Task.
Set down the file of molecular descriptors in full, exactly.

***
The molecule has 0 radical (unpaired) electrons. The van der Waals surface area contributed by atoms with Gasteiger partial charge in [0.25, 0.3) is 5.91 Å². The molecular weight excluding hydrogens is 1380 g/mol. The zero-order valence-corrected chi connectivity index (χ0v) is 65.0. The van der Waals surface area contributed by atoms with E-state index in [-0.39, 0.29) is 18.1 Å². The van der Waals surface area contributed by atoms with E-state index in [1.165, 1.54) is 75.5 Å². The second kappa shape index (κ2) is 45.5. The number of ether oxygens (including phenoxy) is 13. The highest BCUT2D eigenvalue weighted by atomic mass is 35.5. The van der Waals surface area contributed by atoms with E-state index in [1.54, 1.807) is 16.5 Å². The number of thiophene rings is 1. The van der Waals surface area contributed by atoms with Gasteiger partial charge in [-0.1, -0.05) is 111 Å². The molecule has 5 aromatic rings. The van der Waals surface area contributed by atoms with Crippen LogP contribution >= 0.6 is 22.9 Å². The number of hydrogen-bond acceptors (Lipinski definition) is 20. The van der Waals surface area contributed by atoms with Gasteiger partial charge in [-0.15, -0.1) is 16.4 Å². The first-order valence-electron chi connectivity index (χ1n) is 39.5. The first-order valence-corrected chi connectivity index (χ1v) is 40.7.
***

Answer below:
The molecule has 0 radical (unpaired) electrons. The van der Waals surface area contributed by atoms with Gasteiger partial charge in [0.25, 0.3) is 5.91 Å². The molecular weight excluding hydrogens is 1380 g/mol. The zero-order valence-corrected chi connectivity index (χ0v) is 65.0. The van der Waals surface area contributed by atoms with E-state index in [-0.39, 0.29) is 18.1 Å². The van der Waals surface area contributed by atoms with E-state index in [1.165, 1.54) is 75.5 Å². The second kappa shape index (κ2) is 45.5. The number of ether oxygens (including phenoxy) is 13. The highest BCUT2D eigenvalue weighted by atomic mass is 35.5. The van der Waals surface area contributed by atoms with E-state index in [1.54, 1.807) is 16.5 Å². The number of thiophene rings is 1. The van der Waals surface area contributed by atoms with Gasteiger partial charge in [-0.1, -0.05) is 111 Å². The molecule has 5 aromatic rings. The van der Waals surface area contributed by atoms with Crippen LogP contribution >= 0.6 is 22.9 Å². The number of hydrogen-bond acceptors (Lipinski definition) is 20. The van der Waals surface area contributed by atoms with Gasteiger partial charge in [-0.15, -0.1) is 16.4 Å². The first-order valence-electron chi connectivity index (χ1n) is 39.5. The first-order valence-corrected chi connectivity index (χ1v) is 40.7.